Exploring South Texas Food with Cabeza de Vaca

When I started my farm business, years ago, I studied everything I could find about the agricultural techniques of Native American Indians.

Our South Texas Indian ancestors were expert farmers.  They successfully cultivated our harsh and unforgiving land, and made their living on it.  I knew they could teach us a great deal about how to plant a modern garden.

Our part of the country–the sandy strip of land along the Gulf Coast from Victoria to the south of Corpus Christi–is one of the toughest places in America to farm.  I wanted to know how the local Indians, with nothing more than simple stone tools, thrived on this land.  The best information I found about South Texas Indians came from a Spanish Conquistador by the name of Cabeza de Vaca.

Cabeza de Vaca was a great explorer in an age of adventure.  He set sail from Spain with a dream to colonize Florida, but after series of mishaps, he was shipwrecked on Galveston Island.  The year was 1528, and Cabeza de Vaca was the first European to set foot in Texas.

The local Indians rescued him from the windswept waves and kept him as a slave.  But Cabeza de Vaca used his ingenuity to escape to the mainland.  He vowed to somehow find his way to Mexico City–the closest Spanish settlement at that time—a 700 mile hike through a beautiful and treacherous landscape.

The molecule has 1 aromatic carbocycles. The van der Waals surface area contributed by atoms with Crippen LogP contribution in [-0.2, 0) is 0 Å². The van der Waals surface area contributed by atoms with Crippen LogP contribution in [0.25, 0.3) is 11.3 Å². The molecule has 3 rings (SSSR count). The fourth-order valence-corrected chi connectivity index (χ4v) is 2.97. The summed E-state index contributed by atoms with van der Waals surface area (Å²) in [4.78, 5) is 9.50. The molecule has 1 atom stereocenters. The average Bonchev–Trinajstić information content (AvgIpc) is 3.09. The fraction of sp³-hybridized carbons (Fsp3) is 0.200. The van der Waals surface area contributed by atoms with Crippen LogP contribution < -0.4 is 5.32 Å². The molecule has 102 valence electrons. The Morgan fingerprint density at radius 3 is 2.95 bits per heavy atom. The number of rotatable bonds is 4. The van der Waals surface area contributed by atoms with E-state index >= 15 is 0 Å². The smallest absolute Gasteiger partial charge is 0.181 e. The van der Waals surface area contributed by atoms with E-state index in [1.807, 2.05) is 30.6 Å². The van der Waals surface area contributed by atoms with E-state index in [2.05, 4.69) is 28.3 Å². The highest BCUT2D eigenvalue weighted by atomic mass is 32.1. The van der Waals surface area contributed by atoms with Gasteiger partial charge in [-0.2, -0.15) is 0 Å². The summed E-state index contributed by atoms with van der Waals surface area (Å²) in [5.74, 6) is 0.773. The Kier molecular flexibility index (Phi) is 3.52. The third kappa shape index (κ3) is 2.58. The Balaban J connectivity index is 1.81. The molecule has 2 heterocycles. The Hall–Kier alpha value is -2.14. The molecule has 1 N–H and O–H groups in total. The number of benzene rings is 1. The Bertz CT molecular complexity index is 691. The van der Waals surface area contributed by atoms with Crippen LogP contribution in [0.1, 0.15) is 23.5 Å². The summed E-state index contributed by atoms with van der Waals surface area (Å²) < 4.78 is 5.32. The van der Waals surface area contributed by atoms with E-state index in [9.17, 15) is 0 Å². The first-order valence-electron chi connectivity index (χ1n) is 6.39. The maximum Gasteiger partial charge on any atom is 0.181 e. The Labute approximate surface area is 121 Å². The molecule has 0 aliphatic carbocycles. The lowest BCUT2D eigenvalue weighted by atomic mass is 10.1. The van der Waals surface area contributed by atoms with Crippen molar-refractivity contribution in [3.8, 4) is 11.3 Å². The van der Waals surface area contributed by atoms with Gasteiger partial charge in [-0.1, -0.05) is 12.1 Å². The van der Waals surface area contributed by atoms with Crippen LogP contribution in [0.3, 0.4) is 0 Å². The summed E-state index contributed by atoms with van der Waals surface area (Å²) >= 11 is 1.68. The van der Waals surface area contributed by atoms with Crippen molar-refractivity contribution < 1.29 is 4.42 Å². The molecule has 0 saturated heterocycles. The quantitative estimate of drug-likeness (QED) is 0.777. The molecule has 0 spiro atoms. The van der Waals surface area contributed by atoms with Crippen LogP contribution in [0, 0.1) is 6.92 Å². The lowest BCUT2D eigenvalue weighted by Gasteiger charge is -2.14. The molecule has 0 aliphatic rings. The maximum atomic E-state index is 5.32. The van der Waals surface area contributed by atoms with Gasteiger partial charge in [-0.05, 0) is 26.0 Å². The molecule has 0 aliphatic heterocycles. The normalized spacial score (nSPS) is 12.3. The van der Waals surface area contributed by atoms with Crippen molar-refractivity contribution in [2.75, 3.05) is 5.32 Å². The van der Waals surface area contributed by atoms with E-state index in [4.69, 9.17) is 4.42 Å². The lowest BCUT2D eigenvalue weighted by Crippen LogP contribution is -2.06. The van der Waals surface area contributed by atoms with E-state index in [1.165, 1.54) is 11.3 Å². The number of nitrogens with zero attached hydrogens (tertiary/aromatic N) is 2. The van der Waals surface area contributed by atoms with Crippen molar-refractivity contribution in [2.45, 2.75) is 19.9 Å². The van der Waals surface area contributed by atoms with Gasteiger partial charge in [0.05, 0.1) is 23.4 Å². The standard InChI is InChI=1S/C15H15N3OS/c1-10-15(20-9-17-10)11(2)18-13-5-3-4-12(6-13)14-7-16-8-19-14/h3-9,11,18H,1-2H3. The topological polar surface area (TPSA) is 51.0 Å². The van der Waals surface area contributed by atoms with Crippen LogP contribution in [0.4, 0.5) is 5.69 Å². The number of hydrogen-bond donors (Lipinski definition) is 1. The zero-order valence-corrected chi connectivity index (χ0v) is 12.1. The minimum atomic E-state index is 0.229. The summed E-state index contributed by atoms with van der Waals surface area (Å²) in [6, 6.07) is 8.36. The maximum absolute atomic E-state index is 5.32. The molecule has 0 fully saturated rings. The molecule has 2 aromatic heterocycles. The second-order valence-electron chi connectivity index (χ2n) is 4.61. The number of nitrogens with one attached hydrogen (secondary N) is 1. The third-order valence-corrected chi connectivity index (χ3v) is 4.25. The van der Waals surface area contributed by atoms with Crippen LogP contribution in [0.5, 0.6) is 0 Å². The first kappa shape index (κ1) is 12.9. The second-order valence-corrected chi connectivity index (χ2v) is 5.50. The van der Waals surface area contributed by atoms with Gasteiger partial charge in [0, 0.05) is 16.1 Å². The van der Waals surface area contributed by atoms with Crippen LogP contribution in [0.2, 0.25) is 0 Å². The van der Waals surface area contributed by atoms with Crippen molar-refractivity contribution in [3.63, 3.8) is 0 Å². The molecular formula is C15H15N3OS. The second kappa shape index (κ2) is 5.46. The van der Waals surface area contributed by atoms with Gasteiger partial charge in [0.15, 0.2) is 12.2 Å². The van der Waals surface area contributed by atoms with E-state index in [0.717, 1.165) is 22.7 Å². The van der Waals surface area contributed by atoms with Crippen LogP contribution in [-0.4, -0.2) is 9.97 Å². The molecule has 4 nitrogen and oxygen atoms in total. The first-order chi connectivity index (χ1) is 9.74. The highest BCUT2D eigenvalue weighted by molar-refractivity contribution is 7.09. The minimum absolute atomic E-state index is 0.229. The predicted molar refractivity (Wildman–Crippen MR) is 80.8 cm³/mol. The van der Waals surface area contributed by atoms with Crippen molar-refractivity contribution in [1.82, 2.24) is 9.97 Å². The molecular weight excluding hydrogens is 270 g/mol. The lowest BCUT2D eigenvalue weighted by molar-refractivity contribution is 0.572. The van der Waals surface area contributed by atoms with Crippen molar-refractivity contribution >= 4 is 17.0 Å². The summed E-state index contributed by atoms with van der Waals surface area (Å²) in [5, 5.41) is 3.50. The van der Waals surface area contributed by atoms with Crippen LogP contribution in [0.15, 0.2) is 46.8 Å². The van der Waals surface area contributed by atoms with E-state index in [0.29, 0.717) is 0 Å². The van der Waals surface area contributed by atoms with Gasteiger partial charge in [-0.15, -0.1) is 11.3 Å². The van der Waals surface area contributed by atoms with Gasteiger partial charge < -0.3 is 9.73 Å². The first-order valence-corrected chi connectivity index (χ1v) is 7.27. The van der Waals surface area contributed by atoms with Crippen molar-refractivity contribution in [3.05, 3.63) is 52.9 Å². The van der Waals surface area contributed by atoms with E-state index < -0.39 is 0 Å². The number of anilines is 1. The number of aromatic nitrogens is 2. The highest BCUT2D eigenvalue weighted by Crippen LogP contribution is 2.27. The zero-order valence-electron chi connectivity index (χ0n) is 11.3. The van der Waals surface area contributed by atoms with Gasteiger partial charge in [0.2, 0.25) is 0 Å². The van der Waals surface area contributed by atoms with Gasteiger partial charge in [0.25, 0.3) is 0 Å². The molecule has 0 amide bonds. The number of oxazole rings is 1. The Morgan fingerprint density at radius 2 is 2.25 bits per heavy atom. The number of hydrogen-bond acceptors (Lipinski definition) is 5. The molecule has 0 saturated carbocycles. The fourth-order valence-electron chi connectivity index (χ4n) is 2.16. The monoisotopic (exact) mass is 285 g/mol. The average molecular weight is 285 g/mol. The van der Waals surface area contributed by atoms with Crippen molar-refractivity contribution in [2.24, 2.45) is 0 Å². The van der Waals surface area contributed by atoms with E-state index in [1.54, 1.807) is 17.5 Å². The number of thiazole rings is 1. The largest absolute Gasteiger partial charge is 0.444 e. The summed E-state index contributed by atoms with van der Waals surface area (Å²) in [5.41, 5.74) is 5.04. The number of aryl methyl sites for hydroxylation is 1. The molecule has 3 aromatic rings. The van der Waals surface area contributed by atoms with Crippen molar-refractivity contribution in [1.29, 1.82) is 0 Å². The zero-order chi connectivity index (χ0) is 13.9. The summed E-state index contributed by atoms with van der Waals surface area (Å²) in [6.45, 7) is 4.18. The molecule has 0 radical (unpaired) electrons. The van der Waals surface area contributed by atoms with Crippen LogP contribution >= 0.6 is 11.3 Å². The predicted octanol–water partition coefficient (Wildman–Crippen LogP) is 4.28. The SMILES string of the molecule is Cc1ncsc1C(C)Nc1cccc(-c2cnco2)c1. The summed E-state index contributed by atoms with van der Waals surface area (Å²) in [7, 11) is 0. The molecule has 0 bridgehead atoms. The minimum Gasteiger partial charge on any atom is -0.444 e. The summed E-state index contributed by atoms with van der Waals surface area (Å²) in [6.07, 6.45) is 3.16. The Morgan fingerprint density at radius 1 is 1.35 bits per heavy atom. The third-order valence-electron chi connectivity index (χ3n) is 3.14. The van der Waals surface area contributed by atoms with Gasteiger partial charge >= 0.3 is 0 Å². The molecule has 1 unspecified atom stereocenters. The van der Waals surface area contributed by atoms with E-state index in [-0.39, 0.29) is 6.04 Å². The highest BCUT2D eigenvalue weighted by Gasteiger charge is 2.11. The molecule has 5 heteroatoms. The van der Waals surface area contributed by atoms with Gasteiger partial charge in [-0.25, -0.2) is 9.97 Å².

Probable Route of Cabeza de Vaca (1528 through 1536)

Probable Route of Cabeza de Vaca (1528 through 1536)

Cabeza de Vaca traveled south along the Gulf Coast, trekking through the future cities of Victoria, Corpus Christi, and down through the Rio Grande Valley.  He crossed the Rio Grande, turned west, and then this remarkable explorer walked all the way to the future site of El Paso, then on to the Pacific Ocean, and finally down to Mexico City.

He began this eight-year odyssey as a slave, but along the way he became a powerful shaman, and soon the Indians of Texas and Mexico worshiped him as a god, The Child of the Sun.  When he reached salvation in the Spanish settlements, he had an entourage of nearly three thousand Indians following along behind him.

The land he discovered was densely populated–before disease and warfare decimated the Indian tribes.  Cabeza de Vaca describes how at one point he walked for hundreds of miles through beautifully cultivated farmland.  In other areas, the natives lived on the brink of starvation with only their genius for procuring food from the thorny earth to sustain them.

Cabeza de Vaca wrote about his adventures in extraordinary detail.  He told precisely how the Indians of South Texas farmed and foraged, hunted and fished, and how they cooked their hard-earned harvest.

I used many of these methods in the design of my farm.  In future posts, I will follow Cabeza de Vaca on his journey and learn what he discovered about indigenous South Texas farming.  I will unravel these ancient techniques, and hopefully you can use them to help make your own garden more robust, more productive, more interesting, and more delicious.

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